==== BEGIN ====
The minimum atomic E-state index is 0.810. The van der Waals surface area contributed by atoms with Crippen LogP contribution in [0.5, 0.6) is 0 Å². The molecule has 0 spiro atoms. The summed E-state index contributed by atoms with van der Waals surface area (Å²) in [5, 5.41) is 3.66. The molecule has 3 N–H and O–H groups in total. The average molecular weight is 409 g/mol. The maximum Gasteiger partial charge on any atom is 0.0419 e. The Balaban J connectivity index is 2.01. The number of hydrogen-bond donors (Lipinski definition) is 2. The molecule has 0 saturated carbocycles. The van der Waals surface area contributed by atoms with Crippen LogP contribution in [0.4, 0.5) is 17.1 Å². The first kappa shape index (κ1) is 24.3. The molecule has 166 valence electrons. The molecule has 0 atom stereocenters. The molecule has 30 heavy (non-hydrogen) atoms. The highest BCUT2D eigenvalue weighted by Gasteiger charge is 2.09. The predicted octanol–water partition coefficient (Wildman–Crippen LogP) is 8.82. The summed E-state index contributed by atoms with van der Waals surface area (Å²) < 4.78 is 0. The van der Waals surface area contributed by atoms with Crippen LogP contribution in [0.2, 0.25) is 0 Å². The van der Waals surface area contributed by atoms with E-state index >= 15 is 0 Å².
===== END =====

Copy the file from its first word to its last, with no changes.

The minimum atomic E-state index is 0.810. The van der Waals surface area contributed by atoms with Crippen LogP contribution in [0.5, 0.6) is 0 Å². The molecule has 0 spiro atoms. The summed E-state index contributed by atoms with van der Waals surface area (Å²) in [5, 5.41) is 3.66. The molecule has 3 N–H and O–H groups in total. The average molecular weight is 409 g/mol. The maximum Gasteiger partial charge on any atom is 0.0419 e. The Balaban J connectivity index is 2.01. The number of hydrogen-bond donors (Lipinski definition) is 2. The molecule has 0 saturated carbocycles. The van der Waals surface area contributed by atoms with Crippen LogP contribution in [0.4, 0.5) is 17.1 Å². The first kappa shape index (κ1) is 24.3. The molecule has 166 valence electrons. The molecule has 0 atom stereocenters. The molecule has 30 heavy (non-hydrogen) atoms. The highest BCUT2D eigenvalue weighted by Gasteiger charge is 2.09. The predicted octanol–water partition coefficient (Wildman–Crippen LogP) is 8.82. The summed E-state index contributed by atoms with van der Waals surface area (Å²) < 4.78 is 0. The van der Waals surface area contributed by atoms with Crippen LogP contribution in [0.2, 0.25) is 0 Å². The van der Waals surface area contributed by atoms with E-state index >= 15 is 0 Å².